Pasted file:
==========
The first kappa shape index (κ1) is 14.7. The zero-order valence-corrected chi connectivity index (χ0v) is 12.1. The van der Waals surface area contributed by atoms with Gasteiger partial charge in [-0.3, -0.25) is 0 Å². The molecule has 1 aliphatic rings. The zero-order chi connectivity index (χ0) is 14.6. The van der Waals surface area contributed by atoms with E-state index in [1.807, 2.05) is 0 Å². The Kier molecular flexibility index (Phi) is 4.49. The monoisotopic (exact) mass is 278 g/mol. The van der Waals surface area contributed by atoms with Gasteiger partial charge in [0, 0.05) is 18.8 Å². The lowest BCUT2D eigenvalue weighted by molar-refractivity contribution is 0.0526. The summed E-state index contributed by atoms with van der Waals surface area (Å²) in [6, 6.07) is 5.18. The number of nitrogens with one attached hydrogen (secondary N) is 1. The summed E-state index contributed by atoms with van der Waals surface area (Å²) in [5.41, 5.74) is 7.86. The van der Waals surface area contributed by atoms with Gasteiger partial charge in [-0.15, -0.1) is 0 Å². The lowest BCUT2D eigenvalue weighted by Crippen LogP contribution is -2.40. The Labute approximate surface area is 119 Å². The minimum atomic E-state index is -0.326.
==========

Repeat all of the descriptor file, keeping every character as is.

The first kappa shape index (κ1) is 14.7. The zero-order valence-corrected chi connectivity index (χ0v) is 12.1. The van der Waals surface area contributed by atoms with Gasteiger partial charge in [-0.3, -0.25) is 0 Å². The molecule has 1 aliphatic rings. The zero-order chi connectivity index (χ0) is 14.6. The van der Waals surface area contributed by atoms with E-state index in [1.807, 2.05) is 0 Å². The Kier molecular flexibility index (Phi) is 4.49. The monoisotopic (exact) mass is 278 g/mol. The van der Waals surface area contributed by atoms with Gasteiger partial charge in [0, 0.05) is 18.8 Å². The lowest BCUT2D eigenvalue weighted by molar-refractivity contribution is 0.0526. The summed E-state index contributed by atoms with van der Waals surface area (Å²) in [6, 6.07) is 5.18. The number of nitrogens with one attached hydrogen (secondary N) is 1. The summed E-state index contributed by atoms with van der Waals surface area (Å²) in [5.41, 5.74) is 7.86. The van der Waals surface area contributed by atoms with Gasteiger partial charge in [-0.15, -0.1) is 0 Å². The lowest BCUT2D eigenvalue weighted by Crippen LogP contribution is -2.40. The Labute approximate surface area is 119 Å². The minimum atomic E-state index is -0.326.